For myself, it is simple. Emotions are sometimes very difficult, and if they’re not really serving us, and if we can investigate them and let go of them, and thus become more centered and at peace, why not do it? You might also think, well, maybe they’re there for a reason…so why should I try to get rid of them?
I would say this: emotions ARE there for a reason. That reason is, there is something in the discomfort of that sensation that wants your attention. It wants you to look at it, and resolve it. It is saying: ‘HEY! DID YOU NOT GET THE MEMO YET?! PAY ATTENTION!!’
Possibly it is there to instigate some kind of change in your life, so that you can learn and evolve into something higher, something new – or to change a habit or a belief that is holding you back from what you truly desire. Perhaps it is there for another reason that you don’t know about yet (but that you can discover using contemplation, or mindfulness).
Most Emotions Can Be Easily Resolved and Dissolved
Using mindfulness, one can accept, resolve, and ultimately dissolve negative emotions, whether they be conscious or unconscious. This can be done by connecting the mind to the body with a grounded, relaxed awareness. By connecting with the body mindfully, we have access to many emotions that are not readily available to the conscious mind. When you’re truly connected to the body with subtle awareness, suddenly all of these old emotions come bubbling up, and you can feel them as sensations in the body.
When you feel an emotion directly, without any kind of agenda – without wanting to do anything with it but feel it, let it be felt – it usually begins to dissolve on its own. It does so because there is no longer resistance – the initial fear that created the resistance is no longer there because the mind sees that the body is safe from harm or from something unwanted. The mind sees this directly and the emotion dissolves because it no longer has a reason to be there.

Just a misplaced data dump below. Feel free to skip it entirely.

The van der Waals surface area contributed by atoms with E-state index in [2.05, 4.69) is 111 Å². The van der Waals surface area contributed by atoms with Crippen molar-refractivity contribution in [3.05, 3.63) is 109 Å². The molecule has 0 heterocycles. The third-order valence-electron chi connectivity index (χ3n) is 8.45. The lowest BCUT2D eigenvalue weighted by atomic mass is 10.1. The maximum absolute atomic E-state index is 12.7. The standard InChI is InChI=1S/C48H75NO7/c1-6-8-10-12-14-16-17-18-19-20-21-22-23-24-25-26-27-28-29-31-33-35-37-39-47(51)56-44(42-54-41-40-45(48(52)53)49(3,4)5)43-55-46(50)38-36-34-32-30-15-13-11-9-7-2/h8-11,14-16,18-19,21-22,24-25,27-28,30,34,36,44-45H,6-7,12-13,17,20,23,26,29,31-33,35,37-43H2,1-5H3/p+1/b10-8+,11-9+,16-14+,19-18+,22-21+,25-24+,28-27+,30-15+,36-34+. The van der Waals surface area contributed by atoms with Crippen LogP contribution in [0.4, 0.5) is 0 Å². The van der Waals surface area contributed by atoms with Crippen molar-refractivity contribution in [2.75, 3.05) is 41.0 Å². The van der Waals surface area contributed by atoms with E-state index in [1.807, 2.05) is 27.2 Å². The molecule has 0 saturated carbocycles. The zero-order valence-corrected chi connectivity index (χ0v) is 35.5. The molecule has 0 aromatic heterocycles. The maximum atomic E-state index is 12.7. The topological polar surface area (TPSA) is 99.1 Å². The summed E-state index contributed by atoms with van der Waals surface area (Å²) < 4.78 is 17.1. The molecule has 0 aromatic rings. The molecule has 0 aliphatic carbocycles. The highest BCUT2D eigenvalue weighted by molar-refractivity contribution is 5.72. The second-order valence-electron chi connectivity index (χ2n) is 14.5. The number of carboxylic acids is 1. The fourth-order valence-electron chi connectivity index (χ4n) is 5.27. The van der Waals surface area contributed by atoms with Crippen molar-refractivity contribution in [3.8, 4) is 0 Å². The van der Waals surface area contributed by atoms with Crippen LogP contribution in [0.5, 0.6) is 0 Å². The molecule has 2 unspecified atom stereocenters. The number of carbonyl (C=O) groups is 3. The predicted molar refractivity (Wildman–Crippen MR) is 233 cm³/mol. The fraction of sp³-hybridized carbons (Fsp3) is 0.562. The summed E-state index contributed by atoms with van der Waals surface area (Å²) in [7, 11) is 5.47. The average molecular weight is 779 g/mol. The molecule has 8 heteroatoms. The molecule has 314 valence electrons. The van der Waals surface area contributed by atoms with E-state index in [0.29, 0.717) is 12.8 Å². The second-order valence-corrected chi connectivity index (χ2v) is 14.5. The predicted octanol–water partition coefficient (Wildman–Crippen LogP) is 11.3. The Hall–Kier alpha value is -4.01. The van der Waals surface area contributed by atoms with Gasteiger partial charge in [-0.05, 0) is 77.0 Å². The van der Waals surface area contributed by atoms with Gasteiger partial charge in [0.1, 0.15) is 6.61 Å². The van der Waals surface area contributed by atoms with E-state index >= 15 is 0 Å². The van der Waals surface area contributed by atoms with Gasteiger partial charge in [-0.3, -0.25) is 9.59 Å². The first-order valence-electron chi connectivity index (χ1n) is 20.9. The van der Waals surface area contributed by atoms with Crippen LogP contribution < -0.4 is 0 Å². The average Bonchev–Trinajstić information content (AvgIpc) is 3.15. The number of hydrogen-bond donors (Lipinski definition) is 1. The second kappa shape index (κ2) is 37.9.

– Unless there is a reason for it to still be there. Sometimes an emotion will not completely dissolve on its own, and that’s ok. Sometimes it takes more time, or more life experiences, for an emotion to resolve itself and free itself from the body. This is to be expected. Because we know that some of our emotions may still have something to teach us, we just learn what we can learn, intend to accept the difficulty of them, and move on to the ones that we can do something about.
Based on my experience, once you have gone through this process with a conscious understanding of it, you will learn how it works. Then you can apply it to any emotion, in any situation.
Releasing and Dissolving Emotions Using a Creative Practice